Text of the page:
ILLUSTRATION: Election voter guide
Though youths of the past fought for the right to a voice in government, today’s young voters are not nearly as enthusiastic (MCT CAMPUS)

The year was 1971 and the United States had been at war in Vietnam for the duration of the past decade. The draft was in full effect and able-bodied young men over the age of 18 were enlisted into the U.S. military to serve in the war effort. Overseas, our soldiers, sailors and Marines were fighting a drawn-out counterinsurgent war against guerrilla fighters in the jungles of Vietnam.

Meanwhile, our youths were fighting another battle back at the homefront. Our students in the states were fighting against injustice. These students rose up in the streets to protest against the fact that at 18 years old, they could be drafted against their will to serve in the war effort, yet they had no voice whatsoever with which to influence the very policies and politicians that served to engender the need for drafting them in the first place. They did not believe that being old enough to die in service to your country was also being too young to vote in its elections.

On July 1, 1971, the 26th Amendment to the United States Constitution was adopted into law. The Amendment ensured that no state in the union was allowed to deny anyone over the age of 18 the right to vote. In the 42 years since its adoption, America’s youth has largely squandered this gift. Consistently, in nearly every election since 1976, less than 30 percent of eligible voters under the age of 30 have voted in any given election. The demographic of voters between 18 and 24 years old consistently represents the lowest demographic, in terms of turnout, in every election.

This low voter turnout among young voters, my peers, has drastic consequences. The biggest consequence is that we are underrepresented in local, regional and national politics. The interests and concerns of the young voter are dismissed as inconsequential in the halls of power in Washington D.C. and at home in the New York State Assembly at Albany.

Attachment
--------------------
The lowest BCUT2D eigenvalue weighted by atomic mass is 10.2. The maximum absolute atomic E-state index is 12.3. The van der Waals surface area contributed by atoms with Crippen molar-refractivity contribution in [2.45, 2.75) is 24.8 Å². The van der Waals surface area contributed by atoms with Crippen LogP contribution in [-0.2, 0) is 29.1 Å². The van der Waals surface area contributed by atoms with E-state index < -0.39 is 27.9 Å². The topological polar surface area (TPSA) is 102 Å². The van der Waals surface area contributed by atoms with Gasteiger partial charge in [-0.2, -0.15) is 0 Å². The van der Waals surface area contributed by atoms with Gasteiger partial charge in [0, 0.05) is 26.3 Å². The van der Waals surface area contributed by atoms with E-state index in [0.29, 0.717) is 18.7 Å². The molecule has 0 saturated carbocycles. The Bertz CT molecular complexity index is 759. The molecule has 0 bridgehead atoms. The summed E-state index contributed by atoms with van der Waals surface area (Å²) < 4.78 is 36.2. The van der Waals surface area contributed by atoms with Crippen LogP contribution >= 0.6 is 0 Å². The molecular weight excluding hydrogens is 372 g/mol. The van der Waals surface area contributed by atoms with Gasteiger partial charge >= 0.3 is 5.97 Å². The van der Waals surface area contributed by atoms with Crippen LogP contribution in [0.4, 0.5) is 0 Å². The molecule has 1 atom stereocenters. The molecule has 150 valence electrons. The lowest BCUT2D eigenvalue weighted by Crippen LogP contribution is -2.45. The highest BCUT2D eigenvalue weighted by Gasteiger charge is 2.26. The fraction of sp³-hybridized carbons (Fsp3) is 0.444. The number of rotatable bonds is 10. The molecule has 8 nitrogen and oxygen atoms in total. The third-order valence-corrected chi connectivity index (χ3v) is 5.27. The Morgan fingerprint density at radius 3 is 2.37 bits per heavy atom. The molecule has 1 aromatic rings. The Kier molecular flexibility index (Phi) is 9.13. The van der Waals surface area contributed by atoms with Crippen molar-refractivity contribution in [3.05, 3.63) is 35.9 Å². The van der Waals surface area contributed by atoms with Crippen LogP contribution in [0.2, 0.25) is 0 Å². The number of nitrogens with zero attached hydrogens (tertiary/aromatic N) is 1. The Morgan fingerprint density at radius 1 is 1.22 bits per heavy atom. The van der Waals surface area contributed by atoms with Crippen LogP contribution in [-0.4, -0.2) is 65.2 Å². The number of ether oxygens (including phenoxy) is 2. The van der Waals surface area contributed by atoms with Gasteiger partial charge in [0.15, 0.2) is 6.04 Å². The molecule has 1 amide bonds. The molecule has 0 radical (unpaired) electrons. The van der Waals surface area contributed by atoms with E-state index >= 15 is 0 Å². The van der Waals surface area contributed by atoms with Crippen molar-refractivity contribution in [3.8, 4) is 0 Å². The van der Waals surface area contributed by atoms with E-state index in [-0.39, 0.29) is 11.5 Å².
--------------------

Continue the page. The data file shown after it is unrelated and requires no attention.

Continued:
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I do not mean to sound cynical, but the reason for this dismissal is very obvious: We do not vote. Our concerns do not matter to politicians, because politicians do not depend on us to keep them elected.

When politicians speak of policies or laws that are untouchable, they refer to Social Security and Medicare/Medicaid. This is because the elderly are the highest among voter turnout. Any elected official who crosses them does not remain in office for very long. So politicians give the concerns of that demographic a weight and consideration that is not extended to the concerns of our age demographic.

Over this past summer, Congress voted to double the interest rates on federal student loans from 3.4 percent to 6.8 percent. Politicians callously decided to lessen the federal deficit on the backs of our best and brightest young citizens. Thanks to the intervention of Sen. Elizabeth Warren and President Barack Obama, a last-minute bipartisan agreement was reached to lower the new interest rate to 3.9 percent. That is still a higher rate than what we started at when the summer began. This kind of thing would not happen if young voters voted en masse. If we were to get out there and make our voices heard, then we would not be singled out by legislation like this.

I know it is very cliché to say this, but voting is important. Voting is powerful. Voting is the great equalizer. Every citizen gets one vote and one vote only, regardless of sex, race, ethnicity, occupation or socioeconomic status. It is high time that students start to actively participate in the politics that affect their lives, wallets and freedoms. Forty-two years ago, college students fought for the privilege of filing a ballot, yet nowadays students cannot be bothered to wait in line for an opportunity to make their opinions known. Stony Brook University, we need to reignite the passion in our student body. The youth voter needs to be heard. We need a say in our government. The American people need your vote.

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